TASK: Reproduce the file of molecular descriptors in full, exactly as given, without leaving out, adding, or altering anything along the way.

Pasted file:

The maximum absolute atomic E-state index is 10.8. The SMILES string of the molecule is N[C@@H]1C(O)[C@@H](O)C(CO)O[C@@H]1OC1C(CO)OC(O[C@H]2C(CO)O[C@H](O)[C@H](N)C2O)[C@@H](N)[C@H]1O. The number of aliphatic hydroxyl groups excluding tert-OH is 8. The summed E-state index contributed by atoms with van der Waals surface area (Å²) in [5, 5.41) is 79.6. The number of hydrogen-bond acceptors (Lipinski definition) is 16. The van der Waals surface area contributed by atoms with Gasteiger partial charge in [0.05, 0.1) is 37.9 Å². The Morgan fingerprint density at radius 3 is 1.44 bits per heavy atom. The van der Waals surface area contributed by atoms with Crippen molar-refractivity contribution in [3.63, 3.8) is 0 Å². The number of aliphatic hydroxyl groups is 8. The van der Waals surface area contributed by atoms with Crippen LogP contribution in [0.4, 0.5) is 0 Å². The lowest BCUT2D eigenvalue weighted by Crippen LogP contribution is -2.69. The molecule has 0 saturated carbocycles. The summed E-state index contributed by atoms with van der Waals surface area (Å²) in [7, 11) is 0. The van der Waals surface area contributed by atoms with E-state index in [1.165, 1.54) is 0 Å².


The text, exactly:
The maximum absolute atomic E-state index is 10.8. The SMILES string of the molecule is N[C@@H]1C(O)[C@@H](O)C(CO)O[C@@H]1OC1C(CO)OC(O[C@H]2C(CO)O[C@H](O)[C@H](N)C2O)[C@@H](N)[C@H]1O. The number of aliphatic hydroxyl groups excluding tert-OH is 8. The summed E-state index contributed by atoms with van der Waals surface area (Å²) in [5, 5.41) is 79.6. The number of hydrogen-bond acceptors (Lipinski definition) is 16. The van der Waals surface area contributed by atoms with Gasteiger partial charge in [0.05, 0.1) is 37.9 Å². The Morgan fingerprint density at radius 3 is 1.44 bits per heavy atom. The van der Waals surface area contributed by atoms with Crippen molar-refractivity contribution in [3.63, 3.8) is 0 Å². The number of aliphatic hydroxyl groups is 8. The van der Waals surface area contributed by atoms with Crippen LogP contribution in [0.4, 0.5) is 0 Å². The lowest BCUT2D eigenvalue weighted by Crippen LogP contribution is -2.69. The molecule has 0 saturated carbocycles. The summed E-state index contributed by atoms with van der Waals surface area (Å²) in [7, 11) is 0. The van der Waals surface area contributed by atoms with E-state index in [1.165, 1.54) is 0 Å².